Jay M. Smith and Mary Willingham provide an analysis of the University of North Carolina at Chapel Hill (UNC) academics-athletics scandal that began in 2010 from their perspectives as UNC employees. Willingham was a tutor in the Academic Support Program for Student-Athletes who went public with claims of academic fraud at UNC. Smith was a professor of history who researched these academic irregularities and pressed the UNC administration and faculty to formally investigate the issue and implement reform.
What began as an investigation of football players receiving improper benefits, including gifts and contact with sports agents, quickly spread to uncovering examples of academic misconduct, with tutors from the Academic Support Program providing improper assistance to student-athletes. Further investigation uncovered widespread academic fraud especially within the African and Afro-American Studies (AFRI/AFAM) program where “paper classes” were being offered with large student-athlete enrollments. These classes, which usually did not meet, only required that students submit a research paper in order receive a passing grade, typically an A or B. In 2003-2004, AFRI/AFAM was offering almost 300 independent study sections, largely consisting of paper classes; enrollment in one independent study course in 2001 topped out at 80 students. Further, creation and/or enrollment of these sections was often supervised by the department’s administrative assistant with little or no faculty oversight.
Although athletes were not the only students enrolled in these courses, they were well-represented. Academic Support Program tutors took full advantage by not only steering student-athletes to enroll in them, but also pressuring faculty and the departmental administrative assistant to create additional courses and sections. The authors describe how student-athletes who were not prepared academically to enroll at UNC received special exceptions for admission to the institution and were assigned a tutor who not only assisted them with coursework, but assigned both their majors and schedules, leaving the students powerless to choose their own courses of study. Smith and Willingham argue that the university should provide adequate and meaningful remedial support to students it has chosen to admit as well as empower them to choose and follow their own academic destinies in order to prepare them for life after their athletic careers end (and as they are promised when recruited).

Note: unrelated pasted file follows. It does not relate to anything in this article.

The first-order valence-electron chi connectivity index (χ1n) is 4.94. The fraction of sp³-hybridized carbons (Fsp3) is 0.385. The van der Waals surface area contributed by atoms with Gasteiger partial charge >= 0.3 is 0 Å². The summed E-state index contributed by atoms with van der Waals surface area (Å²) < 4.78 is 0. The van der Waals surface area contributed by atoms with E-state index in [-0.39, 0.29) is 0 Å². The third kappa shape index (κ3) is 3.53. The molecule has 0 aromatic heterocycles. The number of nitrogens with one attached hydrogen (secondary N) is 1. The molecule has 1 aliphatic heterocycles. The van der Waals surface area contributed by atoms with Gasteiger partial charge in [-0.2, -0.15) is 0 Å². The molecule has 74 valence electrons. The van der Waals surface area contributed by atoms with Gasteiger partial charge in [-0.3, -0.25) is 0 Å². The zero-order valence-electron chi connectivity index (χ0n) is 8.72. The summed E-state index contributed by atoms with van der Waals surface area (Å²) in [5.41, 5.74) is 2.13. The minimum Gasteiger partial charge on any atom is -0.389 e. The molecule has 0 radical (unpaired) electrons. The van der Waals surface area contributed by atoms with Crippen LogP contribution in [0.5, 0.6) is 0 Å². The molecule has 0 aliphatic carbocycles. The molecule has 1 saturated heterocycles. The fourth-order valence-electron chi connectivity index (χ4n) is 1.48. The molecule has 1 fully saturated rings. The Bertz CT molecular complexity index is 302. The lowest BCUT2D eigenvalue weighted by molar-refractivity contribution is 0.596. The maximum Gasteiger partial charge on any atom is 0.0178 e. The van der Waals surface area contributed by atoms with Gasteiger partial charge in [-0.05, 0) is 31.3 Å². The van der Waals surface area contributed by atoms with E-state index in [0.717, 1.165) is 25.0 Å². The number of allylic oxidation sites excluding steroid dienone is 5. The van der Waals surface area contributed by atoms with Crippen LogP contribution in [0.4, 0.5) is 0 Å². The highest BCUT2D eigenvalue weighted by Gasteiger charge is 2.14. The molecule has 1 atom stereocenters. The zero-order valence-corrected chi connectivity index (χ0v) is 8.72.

Another troubling aspect of the UNC academics-athletics scandal as described by the authors was the complicity not only of the university’s administration, but also of faculty governance in protecting the status quo. Smith and Willingham provide extensive details regarding faculty and administrative discussions, investigations, reports and decisions, all of which served to protect the Athletics Department from the National Collegiate Athletic Association (NCAA), which was conducting its own review, and further resulted in separating the UNC athletic enterprise from the academic mission of the institution. In fact, a report commissioned by former North Carolina Governor Jim Martin in 2012 supported previous internal UNC investigations that defined the fraud as primarily an academic problem, largely absolving the Athletic Department and its Academic Support Program of wrongdoing.
Willingham left UNC 2014 and settled a lawsuit with the university in March 2015. She founded Paper Class Inc. (http://paperclassinc.com) along with Smith as a means to continue to advocate for college sports reform. Since the writing of this book, UNC hired former U.S. Justice Department official Kenneth Wainstein to conduct an independent investigation. The report, released in October 2014, detailed over 18 years of academic fraud and irregularities at UNC. In June 2015, the Southern Association of Colleges and Schools Commission (SACS) placed UNC on probation due to the exposure of academic fraud at the institution. UNC has begun to implement initiatives intended to correct academic irregularities. According the UNC Athletics website, the Academic Support Program for Student-Athletes now reports directly to the Office of the Executive Vice Chancellor and Provost.
Willingham and Smith provide a thorough, if disturbing, view of big-time college athletics from an academic affairs perspective within a prominent research institution.
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